RTRIXIE’S DEFINITIVE GUIDE TO FIXING WINDOWS 10
Disclaimer: Use any of the things listed here at your own risk. If done improperly, they might break your Windows installation, so be sure to know what you’re doing and ideally back up your files beforehand. Everything mentioned here I put together on a ‘works on my machine’-basis, so it might not work for everyone or even break things for you - again, use at your own risk.
This is Richard.
Richard knows that proprietary software like Windows does not respect your freedoms, so he uses obscure GNU/Linux distros instead. And if you ask him about fixing Windows 10, he’ll tell you to stop using it.
But that’s why we’re here: You don’t want to use Linux full time, yet you also aren’t quite comfortable with the multitude of ways Microsoft spies on you in Windows 10 and the general flood of things you don’t want or need.
But fear not! I’ll show you the way.
1: De-NSAing the System Settings
If you haven’t installed Windows 10 yet, you can save yourself a lot of effort from the very beginning. When it asks you whether you want to do an express install, choose no - if you read what it says about the express install, you’ll know why.
In the menu that follows, simply uncheck every option unless you explicitly need one or more of them. Those are some of the main spyware-esque features of Windows 10, so by disabling them then and there you already prevented the worst.
You already express-installed Windows? No problem. You can turn off everything in the settings.
First of all, click Start->Settings
Select Privacy and then General.
Disable everything there.
Now, opt out of personalized ads (they are personalized by collecting your user data). Click “Manage my Microsoft advertising and other personalization info” like it can be seen at the bottom here, this will take you to Microsoft’s webpage.
Turn off personalized ads.
So far, so good. Now head back into the privacy settings and the other categories to disable (almost) everything, most importantly Location. Also check Background Apps and disable everything you don’t need.
2: Stop Windows from messing with your internet connection
If you didn’t know it yet, Windows 10 does two things by default: Share your wifi passwords with your contacts (including facebook), called WiFi Sense, and steal your bandwidth by uploading windows updates for others in a peer2peer way. You most likely don’t want this, so this is how you disable it:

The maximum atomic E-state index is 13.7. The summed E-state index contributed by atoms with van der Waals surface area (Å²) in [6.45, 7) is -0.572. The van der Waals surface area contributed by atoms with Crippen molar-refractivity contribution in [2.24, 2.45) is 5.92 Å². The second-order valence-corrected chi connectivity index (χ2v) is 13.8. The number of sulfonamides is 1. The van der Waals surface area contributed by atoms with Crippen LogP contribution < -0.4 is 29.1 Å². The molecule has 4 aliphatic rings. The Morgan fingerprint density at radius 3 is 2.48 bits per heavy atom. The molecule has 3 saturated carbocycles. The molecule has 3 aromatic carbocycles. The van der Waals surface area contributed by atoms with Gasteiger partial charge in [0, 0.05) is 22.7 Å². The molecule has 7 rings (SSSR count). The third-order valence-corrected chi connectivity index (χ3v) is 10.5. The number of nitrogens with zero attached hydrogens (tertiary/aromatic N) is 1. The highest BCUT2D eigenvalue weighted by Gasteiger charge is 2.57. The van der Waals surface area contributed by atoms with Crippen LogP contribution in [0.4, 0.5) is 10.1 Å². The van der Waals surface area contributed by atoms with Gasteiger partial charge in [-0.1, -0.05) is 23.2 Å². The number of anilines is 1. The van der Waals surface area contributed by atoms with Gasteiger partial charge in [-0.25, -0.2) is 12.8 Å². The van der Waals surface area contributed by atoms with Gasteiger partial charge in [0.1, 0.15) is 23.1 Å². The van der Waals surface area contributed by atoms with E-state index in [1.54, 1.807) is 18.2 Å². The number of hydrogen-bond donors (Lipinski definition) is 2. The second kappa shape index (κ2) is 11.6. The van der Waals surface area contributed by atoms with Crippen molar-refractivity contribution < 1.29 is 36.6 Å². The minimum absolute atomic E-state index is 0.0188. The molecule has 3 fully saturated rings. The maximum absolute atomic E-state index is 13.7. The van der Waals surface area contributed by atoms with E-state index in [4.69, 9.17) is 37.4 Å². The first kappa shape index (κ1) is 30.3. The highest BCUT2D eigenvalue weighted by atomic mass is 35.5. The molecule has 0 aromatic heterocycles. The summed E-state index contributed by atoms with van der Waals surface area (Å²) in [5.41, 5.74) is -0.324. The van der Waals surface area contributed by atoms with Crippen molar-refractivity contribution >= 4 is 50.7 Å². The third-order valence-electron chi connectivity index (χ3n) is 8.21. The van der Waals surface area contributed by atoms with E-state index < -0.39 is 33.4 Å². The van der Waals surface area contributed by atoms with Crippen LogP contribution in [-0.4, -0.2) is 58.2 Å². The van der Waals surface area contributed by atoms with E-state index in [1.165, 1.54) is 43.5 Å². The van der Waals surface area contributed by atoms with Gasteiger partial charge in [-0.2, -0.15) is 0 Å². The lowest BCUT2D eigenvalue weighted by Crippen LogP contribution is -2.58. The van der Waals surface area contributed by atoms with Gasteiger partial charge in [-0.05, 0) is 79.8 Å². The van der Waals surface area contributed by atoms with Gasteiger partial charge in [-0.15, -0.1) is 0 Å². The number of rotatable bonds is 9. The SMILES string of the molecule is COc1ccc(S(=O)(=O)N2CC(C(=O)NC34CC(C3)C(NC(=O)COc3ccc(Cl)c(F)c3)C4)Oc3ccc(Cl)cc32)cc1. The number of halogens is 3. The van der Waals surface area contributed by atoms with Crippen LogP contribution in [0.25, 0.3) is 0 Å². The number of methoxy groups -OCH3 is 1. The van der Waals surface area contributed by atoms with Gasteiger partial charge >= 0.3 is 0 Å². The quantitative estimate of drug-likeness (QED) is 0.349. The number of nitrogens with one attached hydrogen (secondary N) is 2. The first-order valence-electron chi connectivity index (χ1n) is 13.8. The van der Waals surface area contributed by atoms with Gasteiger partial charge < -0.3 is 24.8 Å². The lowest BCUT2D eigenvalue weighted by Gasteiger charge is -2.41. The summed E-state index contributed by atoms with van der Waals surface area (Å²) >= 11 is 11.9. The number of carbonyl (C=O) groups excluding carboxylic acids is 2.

First, we disable WiFi-Sense.
Go into the settings again, click Network&Internet, then Wi-Fi. There, choose Manage Wi-Fi Settings
There, turn off all options again.
You did it!
Now we’ll take care of the Update bandwidth theft. Again, go into Setting, click Update & Security -> Windows Update.
Click Advanced Options, which is at the bottom. There, click Choose how updates are delivered”
There, switch Updates from more than one place to Off.
3: Turn off Cortana (mostly)
Why? Because Cortana wants all your data and send it to Microsoft. This isn’t even an exaggeration, to ‘improve its service’, Cortana monitors virtually everything you do and use it for. A real privacy nightmare and the NSA’s wet dream..
Click the search bar next to your start button, click the settings symbol and turn off Cortana. If you never agreed to the Cortana terms of service or unchecked everything during the installation the way I recommended, Cortana will already be disabled. Note that if you disable it, it obviously won’t be able to perform the voice commands anymore and the search bar will be limited to your computer and simple web searches.
However, this isn’t the end of it. If you go into the task manager, you’ll see the Cortana process still running and if you kill it, it’ll come right back.
You just successfully stopped Windows 10 from getting to know you more closely than you’d like and snooping on you. But this isn’t everything.
If you want to completely remove the things you don’t want, that’s still very easy, although more in-depth.
To learn how to remove Cortana, Xbox, OneDrive and other unwanted services Windows 10 likes to rub into your face, click HERE for part 2 of my Windows 10 guide.